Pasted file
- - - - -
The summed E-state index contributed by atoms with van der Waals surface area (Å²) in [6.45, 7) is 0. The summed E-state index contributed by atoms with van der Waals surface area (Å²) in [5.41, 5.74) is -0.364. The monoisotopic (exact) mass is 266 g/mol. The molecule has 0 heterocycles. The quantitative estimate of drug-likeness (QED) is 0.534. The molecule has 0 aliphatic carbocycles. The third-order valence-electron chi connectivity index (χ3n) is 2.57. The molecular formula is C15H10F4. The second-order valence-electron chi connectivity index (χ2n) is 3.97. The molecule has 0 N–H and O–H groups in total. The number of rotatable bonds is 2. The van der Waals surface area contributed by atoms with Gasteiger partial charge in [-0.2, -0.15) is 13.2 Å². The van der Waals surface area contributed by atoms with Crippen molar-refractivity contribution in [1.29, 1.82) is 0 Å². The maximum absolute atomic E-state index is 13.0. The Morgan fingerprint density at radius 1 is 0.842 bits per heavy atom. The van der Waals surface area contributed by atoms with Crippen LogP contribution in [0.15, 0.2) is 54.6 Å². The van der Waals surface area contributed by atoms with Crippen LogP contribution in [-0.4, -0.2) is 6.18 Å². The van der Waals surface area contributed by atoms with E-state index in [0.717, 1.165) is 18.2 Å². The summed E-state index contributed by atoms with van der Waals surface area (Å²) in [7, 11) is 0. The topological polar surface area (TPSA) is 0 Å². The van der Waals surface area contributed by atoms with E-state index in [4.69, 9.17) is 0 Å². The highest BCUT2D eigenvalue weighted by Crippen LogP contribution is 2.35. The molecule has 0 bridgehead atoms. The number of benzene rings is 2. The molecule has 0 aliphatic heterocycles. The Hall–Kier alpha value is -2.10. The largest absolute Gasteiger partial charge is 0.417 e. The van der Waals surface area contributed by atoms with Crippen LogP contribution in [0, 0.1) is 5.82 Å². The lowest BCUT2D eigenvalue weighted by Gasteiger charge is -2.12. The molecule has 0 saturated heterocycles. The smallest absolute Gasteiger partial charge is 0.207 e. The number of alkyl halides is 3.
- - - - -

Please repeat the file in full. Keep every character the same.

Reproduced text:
The summed E-state index contributed by atoms with van der Waals surface area (Å²) in [6.45, 7) is 0. The summed E-state index contributed by atoms with van der Waals surface area (Å²) in [5.41, 5.74) is -0.364. The monoisotopic (exact) mass is 266 g/mol. The molecule has 0 heterocycles. The quantitative estimate of drug-likeness (QED) is 0.534. The molecule has 0 aliphatic carbocycles. The third-order valence-electron chi connectivity index (χ3n) is 2.57. The molecular formula is C15H10F4. The second-order valence-electron chi connectivity index (χ2n) is 3.97. The molecule has 0 N–H and O–H groups in total. The number of rotatable bonds is 2. The van der Waals surface area contributed by atoms with Gasteiger partial charge in [-0.2, -0.15) is 13.2 Å². The van der Waals surface area contributed by atoms with Crippen molar-refractivity contribution in [1.29, 1.82) is 0 Å². The maximum absolute atomic E-state index is 13.0. The Morgan fingerprint density at radius 1 is 0.842 bits per heavy atom. The van der Waals surface area contributed by atoms with Crippen LogP contribution in [0.15, 0.2) is 54.6 Å². The van der Waals surface area contributed by atoms with Crippen LogP contribution in [-0.4, -0.2) is 6.18 Å². The van der Waals surface area contributed by atoms with E-state index in [0.717, 1.165) is 18.2 Å². The summed E-state index contributed by atoms with van der Waals surface area (Å²) in [7, 11) is 0. The topological polar surface area (TPSA) is 0 Å². The van der Waals surface area contributed by atoms with E-state index in [4.69, 9.17) is 0 Å². The highest BCUT2D eigenvalue weighted by Crippen LogP contribution is 2.35. The molecule has 0 bridgehead atoms. The number of benzene rings is 2. The molecule has 0 aliphatic heterocycles. The Hall–Kier alpha value is -2.10. The largest absolute Gasteiger partial charge is 0.417 e. The van der Waals surface area contributed by atoms with Crippen LogP contribution in [0, 0.1) is 5.82 Å². The lowest BCUT2D eigenvalue weighted by Gasteiger charge is -2.12. The molecule has 0 saturated heterocycles. The smallest absolute Gasteiger partial charge is 0.207 e. The number of alkyl halides is 3.